Gross Indecency 

Art and morality don't mix

Courtrooms have always inclined themselves to drama. Even before the days of scrutinizing video cameras, what happened in courtrooms fed the gossip-starved and incited societal debate. Beginning in 1895, the esteemed writer and playwright Oscar Wilde spent much of his time in a room with a gavel, defending his art and his pursuit of beauty and pleasure in all things. Wilde was initially not to be a defendant--the Marquess of Queensberry, the father of his young lover, Lord Alfred Douglas--was. Wilde's three trials began after the Marquess wrote an accusation--"posing somdomite"--on a card at Wilde's club. Urged on by Douglas (who had little affection for dear old dad) Wilde decided to sue the Marquess for libel. The end result was something far different from what Wilde and Douglas had hoped for.

In Gross Indecency: The Three Trials of Oscar Wilde, playwright Moises Kaufman (The Laramie Project) uses these persecutory trials as the grounding element, then layers transcripts, personal correspondence, interviews, newspaper headlines and other material to convey the tragic downfall of one of the great artistic geniuses of all time. Wilde was at the height of his career when the trials commenced, having penned two acclaimed plays, The Importance of Being Earnest and An Ideal Husband, plus a provocative book, The Picture of Dorian Gray.

Spontaneous Productions has courageously tackled Kaufman's complex play. The production is mostly compelling, with convincing performances by most of the prominent characters: Steve Martin (Oscar Wilde), TJ Johnson (Lord Alfred Douglas) and Tom Poremba (Sir Edward Clark). Martin captures the essence of Wilde's untamed genius--at once supercilious and charming, immune and sensitive. Martin's Wilde has flair without being too ostentatious and he meets the challenge of Wilde's demise well, withering without being pathetic.

Poremba plays Wilde's solid attorney--practical, honest, professional and with just enough compassion to keep him interesting. Johnson's Douglas is a slightly naïve, brazen lad whose adoration for Wilde is almost boundless. The final principal and attorney for the Marquess, Sir Edward Carson (Justin Johnson), is the neophyte actor amidst these more polished performers and his inexperience shows. Carson's delivery of key passages from Wilde's profound, lyrical writings lacks much feeling, and falls disappointingly flat.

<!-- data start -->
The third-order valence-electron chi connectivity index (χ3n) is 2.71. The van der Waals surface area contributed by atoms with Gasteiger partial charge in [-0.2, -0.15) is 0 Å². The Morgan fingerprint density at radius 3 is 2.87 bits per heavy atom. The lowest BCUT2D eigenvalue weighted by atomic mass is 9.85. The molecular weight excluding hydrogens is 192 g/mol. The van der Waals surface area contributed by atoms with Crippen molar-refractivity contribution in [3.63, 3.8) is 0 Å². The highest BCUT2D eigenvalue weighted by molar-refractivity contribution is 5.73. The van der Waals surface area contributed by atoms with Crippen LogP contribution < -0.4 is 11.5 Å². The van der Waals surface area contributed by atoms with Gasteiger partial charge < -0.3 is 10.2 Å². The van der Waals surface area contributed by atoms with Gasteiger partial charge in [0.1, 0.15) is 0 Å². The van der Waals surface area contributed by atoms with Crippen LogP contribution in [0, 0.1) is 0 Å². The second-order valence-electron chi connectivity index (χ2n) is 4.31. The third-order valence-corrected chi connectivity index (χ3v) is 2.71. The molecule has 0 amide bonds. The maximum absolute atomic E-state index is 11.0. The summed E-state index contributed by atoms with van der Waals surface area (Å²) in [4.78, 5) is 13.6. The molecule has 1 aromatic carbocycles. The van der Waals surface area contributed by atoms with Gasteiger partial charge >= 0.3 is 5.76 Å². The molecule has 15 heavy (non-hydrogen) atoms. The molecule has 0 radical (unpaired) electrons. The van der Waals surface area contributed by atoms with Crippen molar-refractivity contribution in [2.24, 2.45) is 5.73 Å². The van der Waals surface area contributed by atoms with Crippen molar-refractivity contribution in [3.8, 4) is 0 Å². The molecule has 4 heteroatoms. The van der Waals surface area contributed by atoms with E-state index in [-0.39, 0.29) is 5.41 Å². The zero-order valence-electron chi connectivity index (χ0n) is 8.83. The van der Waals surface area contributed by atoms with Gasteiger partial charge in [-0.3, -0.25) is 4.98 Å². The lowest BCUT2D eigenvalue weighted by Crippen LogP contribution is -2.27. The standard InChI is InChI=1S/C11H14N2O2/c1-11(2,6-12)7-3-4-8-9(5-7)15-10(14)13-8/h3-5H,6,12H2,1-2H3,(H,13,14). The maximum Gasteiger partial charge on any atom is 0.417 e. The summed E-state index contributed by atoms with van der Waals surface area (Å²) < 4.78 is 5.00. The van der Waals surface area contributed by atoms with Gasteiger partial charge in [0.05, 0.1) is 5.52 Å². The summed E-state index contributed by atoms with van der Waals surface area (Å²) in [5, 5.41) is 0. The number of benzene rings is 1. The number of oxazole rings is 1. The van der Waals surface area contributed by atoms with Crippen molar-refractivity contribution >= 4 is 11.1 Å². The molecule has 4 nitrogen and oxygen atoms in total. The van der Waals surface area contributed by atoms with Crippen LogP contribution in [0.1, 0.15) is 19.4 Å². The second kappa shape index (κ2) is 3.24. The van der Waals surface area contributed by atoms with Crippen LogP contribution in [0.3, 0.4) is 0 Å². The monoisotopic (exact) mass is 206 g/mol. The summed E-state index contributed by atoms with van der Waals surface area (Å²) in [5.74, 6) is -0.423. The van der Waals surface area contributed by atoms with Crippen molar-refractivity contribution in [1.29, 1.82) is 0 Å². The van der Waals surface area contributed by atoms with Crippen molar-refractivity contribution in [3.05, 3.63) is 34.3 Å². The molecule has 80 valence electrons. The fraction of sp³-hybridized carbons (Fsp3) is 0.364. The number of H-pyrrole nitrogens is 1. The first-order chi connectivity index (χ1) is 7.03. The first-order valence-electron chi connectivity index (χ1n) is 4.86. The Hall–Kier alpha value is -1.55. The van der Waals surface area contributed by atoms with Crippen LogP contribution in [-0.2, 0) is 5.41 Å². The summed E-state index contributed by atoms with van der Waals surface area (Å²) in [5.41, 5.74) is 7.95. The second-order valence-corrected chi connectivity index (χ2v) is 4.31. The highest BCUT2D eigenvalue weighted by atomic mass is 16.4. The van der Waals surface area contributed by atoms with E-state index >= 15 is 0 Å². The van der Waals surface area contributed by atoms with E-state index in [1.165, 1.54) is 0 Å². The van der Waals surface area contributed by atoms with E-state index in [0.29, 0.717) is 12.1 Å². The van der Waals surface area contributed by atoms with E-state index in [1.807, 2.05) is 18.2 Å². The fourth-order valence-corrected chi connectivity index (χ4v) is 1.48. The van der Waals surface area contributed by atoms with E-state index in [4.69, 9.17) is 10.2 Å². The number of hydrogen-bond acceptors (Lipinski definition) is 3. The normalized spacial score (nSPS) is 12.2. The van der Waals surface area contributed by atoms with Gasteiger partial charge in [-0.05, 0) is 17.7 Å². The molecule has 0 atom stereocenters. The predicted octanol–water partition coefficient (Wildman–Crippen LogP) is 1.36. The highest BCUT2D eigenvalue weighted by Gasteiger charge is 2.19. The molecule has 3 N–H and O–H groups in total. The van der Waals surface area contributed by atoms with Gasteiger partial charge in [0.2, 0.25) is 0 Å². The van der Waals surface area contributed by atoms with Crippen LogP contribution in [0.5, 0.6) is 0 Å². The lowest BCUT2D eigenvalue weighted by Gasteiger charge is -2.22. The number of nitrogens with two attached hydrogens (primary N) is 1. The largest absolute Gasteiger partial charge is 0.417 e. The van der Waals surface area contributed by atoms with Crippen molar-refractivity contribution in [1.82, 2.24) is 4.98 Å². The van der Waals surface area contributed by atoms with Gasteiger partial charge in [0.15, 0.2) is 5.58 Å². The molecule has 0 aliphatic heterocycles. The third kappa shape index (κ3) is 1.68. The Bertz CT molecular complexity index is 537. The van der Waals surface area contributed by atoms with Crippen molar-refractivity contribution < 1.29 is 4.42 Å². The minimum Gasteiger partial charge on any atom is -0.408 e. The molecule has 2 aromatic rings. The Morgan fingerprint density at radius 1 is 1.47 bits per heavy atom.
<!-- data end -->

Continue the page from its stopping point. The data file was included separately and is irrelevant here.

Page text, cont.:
This is a play with little action, no set or costume changes and much poetry. What makes Gross Indecency moving and worthwhile are the stunning, food-for-thought lines spoken by Wilde: "The secret of life is art. Man is hungry for beauty," "Pleasure is the only thing one should live for," "I rarely think anything I write is true," and "One day you will be ashamed of your treatment of me." Early on, it becomes painfully clear that Oscar Wilde lived far ahead of his times.

One of the most interesting aspects of director Bob McDiarmid's vision is the creative use of multimedia. Instead of live action between the principals and supporting characters, screened video segments and taped voiceovers are used--rulings from a judge, testimonies from former lovers, conversations among friends, moral pontifications from the Marquess himself. The video usage is a commendable and crafty way to reduce the "live" cast size (in a town where community theater directors are often left to cast relatives who have never set foot on a stage). The video works best when the frame is more than just a talking head--for example, while Wilde acts out a few teaching moments, espousing beauty in art and speaking about several sensuous masterpieces--voila, those lush works appear on the screen. The video doesn't work as well is when the taped actor seems overly stiff. Impressively, the timing of the conversations between taped actors--whose heads appear largely on a screen center stage--and live ones, works quite well. In some ways, however, the video shortchanges the play because it precludes any spontaneous magic among actors, since the taped actor delivers his lines in the same way, every time.

Overall, Gross Indecency is a remarkable feat for a small theater to pull off. For those who don't know the fate of Oscar Wilde, this play is a great way to soak up a fascinating story, with its multitude of sources and voices, all casting judgment on Wilde's personal choices. It is a resounding reminder that the conflict between art and morality is unrelenting.

Gross Indecency: The Three Trials of Oscar Wilde by Moises Kaufman, directed by Bob McDiarmid

8 p.m., Thursday, Friday, Saturday, August 26-28

$10, Spontaneous Productions, 1011 Williams St. (Broadway and Boise)

Tickets/Info: 363-7053, Ticketweb,

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